"The next patient is a 5-year-old who is unable to walk," reports the overnight resident at the morning sign-out. "He had a day of fever 4 days ago, leg pain beginning 2 days ago, and yesterday he awoke with refusal to bear weight."
As we get to the differential diagnosis, I try to expand on the list of possibilities rather than merely accept the working diagnosis of myositis developed in the emergency department.
We start with the common paradigm, "If you hear hoof beats behind you, you turn around expecting to see a horse, not a zebra. However, beware the hard-charging rhinoceros that will run you over if you don’t turn around fast enough." What is the rhinoceros in this situation? A septic hip. That needs to be ruled out emergently. If suspected, you get an immediate orthopedics consult and probably an aspiration of the hip, as destruction of the joint can occur in less than 24 hours. Physical exam had excluded this possibility. The hip was nontender.
The physical exam had revealed some mild tenderness of the calves.
"What if there were decreased or absent reflexes?" I ask. Several people jump on the diagnosis of Guillain-Barré syndrome. Correct, although I lament that only one of the four history and physicals obtained in the ED or by the admitting team had documented testing any reflexes. Teaching point made – do thorough physicals.
"What if," I asked, "you had detected weakness in the legs?" The room is silent as people consider the options. I hint, "It’s mostly of historical interest." After more silence, a medical student proffers polio. That is correct. A resident admits that she would never have thought of that diagnosis. Years of training had matured her book learning into a more honed clinical judgment. To a modern resident, polio isn’t a zebra, it’s nearly a unicorn.
I had the opportunity to check my e-mail prior to going on family-centered rounds. It contained two reminders that on that date in 1954 large-scale immunization with the Salk vaccine had begun.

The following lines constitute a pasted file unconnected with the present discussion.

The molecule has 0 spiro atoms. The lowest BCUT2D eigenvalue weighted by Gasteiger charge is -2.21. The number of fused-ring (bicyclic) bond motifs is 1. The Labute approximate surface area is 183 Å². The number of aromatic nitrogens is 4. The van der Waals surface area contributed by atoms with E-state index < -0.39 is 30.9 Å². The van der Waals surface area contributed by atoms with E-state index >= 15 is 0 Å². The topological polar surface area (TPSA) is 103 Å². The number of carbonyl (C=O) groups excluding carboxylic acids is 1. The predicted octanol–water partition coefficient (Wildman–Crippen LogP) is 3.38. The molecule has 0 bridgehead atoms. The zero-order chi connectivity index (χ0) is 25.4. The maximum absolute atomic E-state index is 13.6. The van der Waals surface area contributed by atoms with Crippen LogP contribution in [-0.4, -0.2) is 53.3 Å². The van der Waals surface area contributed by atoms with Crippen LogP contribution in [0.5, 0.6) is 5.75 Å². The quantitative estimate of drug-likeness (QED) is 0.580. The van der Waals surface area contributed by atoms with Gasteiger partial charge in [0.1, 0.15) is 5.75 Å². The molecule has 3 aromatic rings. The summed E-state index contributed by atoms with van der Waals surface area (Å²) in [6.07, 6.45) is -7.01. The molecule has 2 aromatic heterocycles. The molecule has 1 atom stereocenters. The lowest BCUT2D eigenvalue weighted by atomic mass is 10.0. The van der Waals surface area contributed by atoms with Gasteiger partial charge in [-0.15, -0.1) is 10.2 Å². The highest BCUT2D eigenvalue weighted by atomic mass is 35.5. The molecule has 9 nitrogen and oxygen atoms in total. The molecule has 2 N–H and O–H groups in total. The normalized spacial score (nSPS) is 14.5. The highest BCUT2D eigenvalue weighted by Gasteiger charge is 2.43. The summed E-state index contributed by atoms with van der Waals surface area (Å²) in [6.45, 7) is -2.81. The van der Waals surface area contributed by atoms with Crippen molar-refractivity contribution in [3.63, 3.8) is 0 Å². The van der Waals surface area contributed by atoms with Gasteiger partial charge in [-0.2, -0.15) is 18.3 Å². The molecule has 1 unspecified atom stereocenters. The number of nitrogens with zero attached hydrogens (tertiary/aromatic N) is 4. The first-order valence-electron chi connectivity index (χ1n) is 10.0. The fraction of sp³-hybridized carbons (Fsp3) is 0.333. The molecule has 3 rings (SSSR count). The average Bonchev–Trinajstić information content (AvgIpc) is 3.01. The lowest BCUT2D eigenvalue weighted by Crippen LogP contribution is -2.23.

The purpose of my column "Beyond the White Coat" is to provide updates, news, and perspective from the fields of law, philosophy, and the humanities that have an impact on clinical medicine. Historical events provide perspective. I was acutely aware that morning of the difference between what I faced and what one of my predecessors in the 1950s would have faced.
In that bygone era, the nightmare for many parents was putting an infant to bed with a fever, not knowing whether the baby would wake up paralyzed. Because of medical progress, I didn’t have to deliver such a grim diagnosis. I had good news to give. "Your child has a muscle inflammation that occasionally occurs after influenza and some other viruses. The muscle enzyme test this morning is improved from yesterday. The clinical exam is also better. He is now bearing weight. He’s going to be fine. I expect full recovery in another 1-3 days."
Parental refusal of vaccines remains a significant and growing problem. The Wall Street Journal last month carried yet another article about pediatricians who fire from their practice parents who refuse vaccines ("More Doctors Fire Vaccine Refusers," Feb. 15, 2012). The American Academy of Pediatrics has a policy statement discouraging such a response (Pediatrics 2005;115:1428-31), but many physicians disagree with that policy (Arch. Pediatr. Adolesc. Med. 2005;159:929-34). A wide variety of reasons are given to justify the practice. Other physicians, working locally such as in this Missouri article, are encouraging the virtue of accommodation ("Responding With Empathy to Parents Fears of Vaccinations," Missouri Medicine, Jan/Feb 2012). (Full disclosure: I’m proud to say I work with those two Missouri doctors.)
I have a research interest in parental refusals of care, as indicated in my September 2011 column ("A Parents Refusal and the Harm Principle," September 2011, p. 32). I won’t try to settle the vaccine controversy here. For me, this isn’t an issue of parental authority, parens patriae, and medical liability. The real motivation for spending the extra time educating and guiding parents who are worried about the safety of vaccines is rooted in my gratitude that I will never have to walk into a room and break the horrific news of polio to a family. It is a debt I owe those who came before me: the scientists, clinicians, parents, and children, who conquered polio. For those efforts, thank you.